One hardly ever hears Jethro Tull anymore, or even hears them talked about. But the band was one of the best to come out of the British “art rock” movement of the 1970s, right up there with Genesis. And listening again shows that the music hasn’t lost a sixteenth-note of power, elegance, and grace.
The art-rock tag isn’t exactly fair. Tull was, like many of the best bands, not very classifiable. Built on a bluesy broth, its musical stew thickened and took on layers of flavor year by year. Founder Ian Anderson had a fascination for medieval tunes and rhythms, but never overplayed them. He also never ignored virtuosity, fronting with rock’s best-known flute but also slinging a very well-played acoustic guitar. Martin Barre, the grit-chord guitarist with the edgy sound on lead, looked at various times like a mentally tilted character from Monty Python, but raised roof after roof on every Tull album but the first one.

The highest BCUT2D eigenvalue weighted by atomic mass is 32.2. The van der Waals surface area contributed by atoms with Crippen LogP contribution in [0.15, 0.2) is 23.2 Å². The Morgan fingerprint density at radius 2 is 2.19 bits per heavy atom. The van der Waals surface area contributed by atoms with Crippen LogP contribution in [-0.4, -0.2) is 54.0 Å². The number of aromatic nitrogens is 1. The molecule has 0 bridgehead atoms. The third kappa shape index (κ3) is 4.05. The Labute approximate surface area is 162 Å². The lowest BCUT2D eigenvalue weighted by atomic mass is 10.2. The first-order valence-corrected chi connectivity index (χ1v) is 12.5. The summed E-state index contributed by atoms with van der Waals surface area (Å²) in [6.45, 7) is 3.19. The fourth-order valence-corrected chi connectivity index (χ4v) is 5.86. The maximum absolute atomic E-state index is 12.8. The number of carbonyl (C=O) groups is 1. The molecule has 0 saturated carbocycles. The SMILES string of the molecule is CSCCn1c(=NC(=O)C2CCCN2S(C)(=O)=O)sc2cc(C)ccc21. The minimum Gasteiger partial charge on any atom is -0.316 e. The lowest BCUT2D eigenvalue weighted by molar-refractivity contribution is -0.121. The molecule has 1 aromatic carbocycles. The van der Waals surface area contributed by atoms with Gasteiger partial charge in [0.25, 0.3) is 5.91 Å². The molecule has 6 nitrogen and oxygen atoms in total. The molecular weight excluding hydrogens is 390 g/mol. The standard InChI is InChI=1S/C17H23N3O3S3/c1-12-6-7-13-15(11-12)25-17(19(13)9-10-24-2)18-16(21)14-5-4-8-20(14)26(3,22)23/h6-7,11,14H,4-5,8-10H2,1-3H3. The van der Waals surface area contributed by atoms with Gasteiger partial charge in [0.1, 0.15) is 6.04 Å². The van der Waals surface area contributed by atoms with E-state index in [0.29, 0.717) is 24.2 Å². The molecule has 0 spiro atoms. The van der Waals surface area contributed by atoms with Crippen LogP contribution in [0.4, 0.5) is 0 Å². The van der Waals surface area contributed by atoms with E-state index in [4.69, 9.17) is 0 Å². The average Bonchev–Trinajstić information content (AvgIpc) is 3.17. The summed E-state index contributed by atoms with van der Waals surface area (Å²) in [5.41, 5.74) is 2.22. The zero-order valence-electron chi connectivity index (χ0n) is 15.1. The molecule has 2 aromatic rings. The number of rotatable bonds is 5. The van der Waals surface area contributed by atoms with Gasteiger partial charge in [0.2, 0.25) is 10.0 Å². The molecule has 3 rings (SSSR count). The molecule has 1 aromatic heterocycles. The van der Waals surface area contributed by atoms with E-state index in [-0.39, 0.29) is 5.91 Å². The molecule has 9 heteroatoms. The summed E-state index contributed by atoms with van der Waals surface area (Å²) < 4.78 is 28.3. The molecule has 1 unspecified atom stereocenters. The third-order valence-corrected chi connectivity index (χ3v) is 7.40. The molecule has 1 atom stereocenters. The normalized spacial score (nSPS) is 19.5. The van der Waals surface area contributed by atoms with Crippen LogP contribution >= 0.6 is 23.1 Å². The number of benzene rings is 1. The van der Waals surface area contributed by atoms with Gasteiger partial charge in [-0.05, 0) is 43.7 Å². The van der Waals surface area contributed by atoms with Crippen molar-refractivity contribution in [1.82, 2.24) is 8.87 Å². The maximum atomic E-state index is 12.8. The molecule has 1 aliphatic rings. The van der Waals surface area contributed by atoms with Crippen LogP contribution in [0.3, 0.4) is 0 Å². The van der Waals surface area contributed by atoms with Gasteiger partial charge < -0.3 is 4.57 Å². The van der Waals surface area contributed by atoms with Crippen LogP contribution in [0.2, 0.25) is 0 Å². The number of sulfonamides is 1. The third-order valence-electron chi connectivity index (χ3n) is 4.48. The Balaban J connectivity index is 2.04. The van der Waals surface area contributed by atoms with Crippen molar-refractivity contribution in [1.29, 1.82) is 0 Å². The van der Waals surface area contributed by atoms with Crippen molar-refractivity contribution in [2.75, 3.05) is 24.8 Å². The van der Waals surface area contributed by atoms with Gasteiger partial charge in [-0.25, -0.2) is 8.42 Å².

But amid all that, Tull’s main strength may have been Anderson’s writing. No one did a better job of stringing together what seemed to be unfinished song fragments into provocative headphone-only pieces that do not allow you to get distracted. Case in point: “Baker St. Muse,” from the 1975 album Minstrel in the Gallery. Plug in, click the link, and hand over 17 minutes to this one, earbuds in, and enjoy. Keep in mind the vaguely defined section titles: “Baker Street Muse,” “Pig-Me and the Whore,” “Nice Little Tune,” “Crash Barrier Waltzer,” and “Mother England Reverie.”♦
© 2013 Adam Barr